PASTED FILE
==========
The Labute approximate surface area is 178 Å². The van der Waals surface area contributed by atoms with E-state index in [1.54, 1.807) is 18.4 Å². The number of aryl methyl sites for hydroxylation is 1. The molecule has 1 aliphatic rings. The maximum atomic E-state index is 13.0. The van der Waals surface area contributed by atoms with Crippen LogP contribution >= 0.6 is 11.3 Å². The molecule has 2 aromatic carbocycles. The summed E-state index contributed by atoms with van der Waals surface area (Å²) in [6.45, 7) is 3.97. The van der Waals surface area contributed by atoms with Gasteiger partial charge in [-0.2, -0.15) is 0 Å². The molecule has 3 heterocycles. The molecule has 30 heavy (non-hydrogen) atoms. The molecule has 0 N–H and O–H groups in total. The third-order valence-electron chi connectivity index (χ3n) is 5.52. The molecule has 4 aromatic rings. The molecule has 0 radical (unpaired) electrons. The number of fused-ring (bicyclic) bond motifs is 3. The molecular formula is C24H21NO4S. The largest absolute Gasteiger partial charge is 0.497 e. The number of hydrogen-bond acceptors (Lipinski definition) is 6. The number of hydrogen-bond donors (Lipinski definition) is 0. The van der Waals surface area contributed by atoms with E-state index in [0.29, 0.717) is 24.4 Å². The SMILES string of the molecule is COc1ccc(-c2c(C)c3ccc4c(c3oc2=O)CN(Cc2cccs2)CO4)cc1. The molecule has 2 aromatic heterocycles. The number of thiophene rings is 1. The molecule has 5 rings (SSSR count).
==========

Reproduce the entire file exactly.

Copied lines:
The Labute approximate surface area is 178 Å². The van der Waals surface area contributed by atoms with E-state index in [1.54, 1.807) is 18.4 Å². The number of aryl methyl sites for hydroxylation is 1. The molecule has 1 aliphatic rings. The maximum atomic E-state index is 13.0. The van der Waals surface area contributed by atoms with Crippen LogP contribution >= 0.6 is 11.3 Å². The molecule has 2 aromatic carbocycles. The summed E-state index contributed by atoms with van der Waals surface area (Å²) in [6.45, 7) is 3.97. The van der Waals surface area contributed by atoms with Gasteiger partial charge in [-0.2, -0.15) is 0 Å². The molecule has 3 heterocycles. The molecule has 30 heavy (non-hydrogen) atoms. The molecule has 0 N–H and O–H groups in total. The third-order valence-electron chi connectivity index (χ3n) is 5.52. The molecule has 4 aromatic rings. The molecule has 0 radical (unpaired) electrons. The number of fused-ring (bicyclic) bond motifs is 3. The molecular formula is C24H21NO4S. The largest absolute Gasteiger partial charge is 0.497 e. The number of hydrogen-bond acceptors (Lipinski definition) is 6. The number of hydrogen-bond donors (Lipinski definition) is 0. The van der Waals surface area contributed by atoms with E-state index in [0.29, 0.717) is 24.4 Å². The SMILES string of the molecule is COc1ccc(-c2c(C)c3ccc4c(c3oc2=O)CN(Cc2cccs2)CO4)cc1. The molecule has 2 aromatic heterocycles. The number of thiophene rings is 1. The molecule has 5 rings (SSSR count).